Luella’s Bar-B-Que wins the challenge
Luella's Bar-B-Que went to the Epic Tempeh Reuben Challenge on Sept. 30 with a brand-new sandwich recipe, and left with both the first place and people's choice awards, beating 10 other restaurants, including vegetarian joints.
“It was surprising,” says co-owner Jeff Miller. “Tempeh's on the menu. We're not experts at handling protein alternatives, or at least we weren't until Sunday.”
Miller and kitchen manager Nate Whiting engineered the tempeh to taste and look like corned beef, and they sliced the protein thin, which diners appreciated. Miller says the sandwich will enter the specials rotation and one day become a menu item.
In lieu of trophies, award winners received paintings by local artist Adam Strange. “Talk about icing on the cake,” Miller says.
The judges awarded second place to Nine Mile and third place to One Stop Deli and Bar. The competition raised more than $2,000 for MANNA FoodBank, enough money to provide 6,000 meals.
Dobrá Tea now gluten-free
Downtown Asheville’s Dobrá Tea is saying goodbye to gluten. As of Friday, Oct. 5, the snack plates and baked goods that the shop sells do not include the protein composite that causes digestive irritation for some.
Dobra doesn't have a kitchen — they buy snacks from local bakers, vendors and small-batch producers — but they've replaced all their food-preparation equipment to avoid cross-contamination from past glutenous items.
The new food menu features flat bread from My Gluten-Free Bakery in Hendersonville that Dobrá serves with hummus, baba ghanoush and goat cheese. Baked items include Nutella tea biscuits with almonds from May Apple Bakery, cardamom Ganesh cookies from Leishka's Old World Bakery and pumpkin spice bread from Sugar Two Shoes.
“I'd say 80 percent of our customers seem to be gluten-free, or they want to be,” says Andrew Snavely, owner. “I myself am gluten-free.”
Dobrá Tea is located at 78 N. Lexington Ave. For more information, call 575-2424.
Asheville City Market will come inside for winter
The downtown Asheville City Market will hibernate no longer. The gathering of local vendors will sell their wares over the winter months in the atrium of the Haywood Park Hotel from January to March.
“One of the reasons to start a winter market is to help farmers be able to have a market when they can extend their season through greenhouse growing,” says Mike McCreary, program coordinator for Appalachian Sustainable Agriculture Project.
With space for up to 35 vendors, the market will continue to offer produce, cheese, meats, eggs, baked goods, value-added food products and arts and crafts every Saturday from Jan. 12 through the end of March, when operations resume at the outdoor location on South Charlotte Street
ASAP is currently taking applications for winter vendors. They hope to offer half of the available winter spots to farms. Winter crops that McCreary hopes to see at the market over the winter include greens, squash and root vegetables.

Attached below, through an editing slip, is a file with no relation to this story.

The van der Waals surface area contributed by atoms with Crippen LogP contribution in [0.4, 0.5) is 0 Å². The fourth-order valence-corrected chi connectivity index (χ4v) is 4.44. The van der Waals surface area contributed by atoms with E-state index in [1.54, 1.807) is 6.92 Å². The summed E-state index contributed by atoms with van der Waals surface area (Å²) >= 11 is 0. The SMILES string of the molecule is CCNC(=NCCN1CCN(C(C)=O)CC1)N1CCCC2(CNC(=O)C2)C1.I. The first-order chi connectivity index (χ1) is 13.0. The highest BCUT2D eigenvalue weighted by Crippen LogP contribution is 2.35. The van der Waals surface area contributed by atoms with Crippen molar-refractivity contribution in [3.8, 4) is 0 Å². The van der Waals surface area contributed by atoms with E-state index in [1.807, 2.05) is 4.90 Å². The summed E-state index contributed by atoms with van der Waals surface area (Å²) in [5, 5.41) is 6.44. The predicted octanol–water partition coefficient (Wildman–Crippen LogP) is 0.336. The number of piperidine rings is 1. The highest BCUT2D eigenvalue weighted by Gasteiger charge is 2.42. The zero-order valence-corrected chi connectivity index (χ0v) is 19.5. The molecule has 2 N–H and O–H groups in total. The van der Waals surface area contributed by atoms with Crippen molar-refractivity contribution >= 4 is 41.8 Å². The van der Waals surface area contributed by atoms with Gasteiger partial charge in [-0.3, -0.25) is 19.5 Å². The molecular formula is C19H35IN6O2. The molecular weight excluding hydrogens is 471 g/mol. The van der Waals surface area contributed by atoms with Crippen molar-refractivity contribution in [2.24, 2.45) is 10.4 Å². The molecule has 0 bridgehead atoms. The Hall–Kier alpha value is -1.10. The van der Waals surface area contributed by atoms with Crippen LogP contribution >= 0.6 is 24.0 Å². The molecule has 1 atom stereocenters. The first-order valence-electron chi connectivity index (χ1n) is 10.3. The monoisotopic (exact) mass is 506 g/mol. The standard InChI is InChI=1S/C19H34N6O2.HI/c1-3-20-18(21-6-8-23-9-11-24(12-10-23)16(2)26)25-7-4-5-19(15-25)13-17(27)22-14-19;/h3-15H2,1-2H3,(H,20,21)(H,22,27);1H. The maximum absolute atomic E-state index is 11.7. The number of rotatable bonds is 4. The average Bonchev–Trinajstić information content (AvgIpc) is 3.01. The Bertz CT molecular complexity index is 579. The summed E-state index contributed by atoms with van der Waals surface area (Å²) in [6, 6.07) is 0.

The Asheville City Market operates every Saturday through Dec. 15 at 161 S. Charlotte St. It resumes in the atrium of the Haywood Park Hotel on Jan. 12. For vendor applications and more information, visit the market on Facebook or at asapconnections.org/citymarket.
Growdown in Black Mountain
Black Mountain's Growdown Home Kitchen provides would-be entrepreneurs access to commercial kitchen equipment in a certified space, and it's taking applications for more vendors.
The former location of Sprout Garden Café and The Oak House restaurant in downtown Black Mountain now houses the endeavors of Imladris Farm jams and Green River Picklers, but there's opportunity for more entrepreneurs, says owner Jon Braden.
He envisions the kitchen as a resource for sauce-makers, picklers and small-scale caterers. Vendors share equipment and disperse costs through a payment system that's proportional to hours used. Braden is in the process of constructing a large, outdoor walk-in freezer and cooler.
To learn more about the kitchen, contact Braden at 828-337-6578.
Food book events this week
Malaprop's this week hosts two author events featuring food writers: signings for Chefs of the Mountains by John E. Batchelor and Food and Faith by Norman Wirzba.
Chefs of the Mountains tells the stories of 40 WNC chefs and records their recipes, including The Junction's sweet- tea brined fried chicken and Rezaz's tzatziki sauce.
Batchelor has written restaurant reviews in Greensboro since 1981. He's also involved in Asheville's food world. He served on the judging panel of the WNC Chef's Challenge. Batchelor will appear at Malaprop's, 55 Haywood St., on Wednesday, Oct. 10 at 7 p.m. for an author talk and book signing with samples of local food.
As for the theological side of food, Wirzba, an eco-theologian and research professor of theology, ecology and rural life at Duke Divinity School, will deliver a lecture on the moral and spiritual aspects of producing and eating food. Wirzba and colleague Fred Bahnson will speak on Friday, Oct. 12 at 7 p.m. On Saturday, Oct. 13, Bahnson and Wirzba will host a seminar on the spirituality of eating at the First Baptist Church of Asheville, 5 Oak St., from 8:30 a.m. to 5 p.m.
For more information about the Malaprop's events, visit malaprops.com/event or call 254-6734. To learn more about the seminar on the spirituality of eating, call Fred Bahnson, director of The Food and Faith Initiative at Wake Forest University School of Divinity, at 553-3564.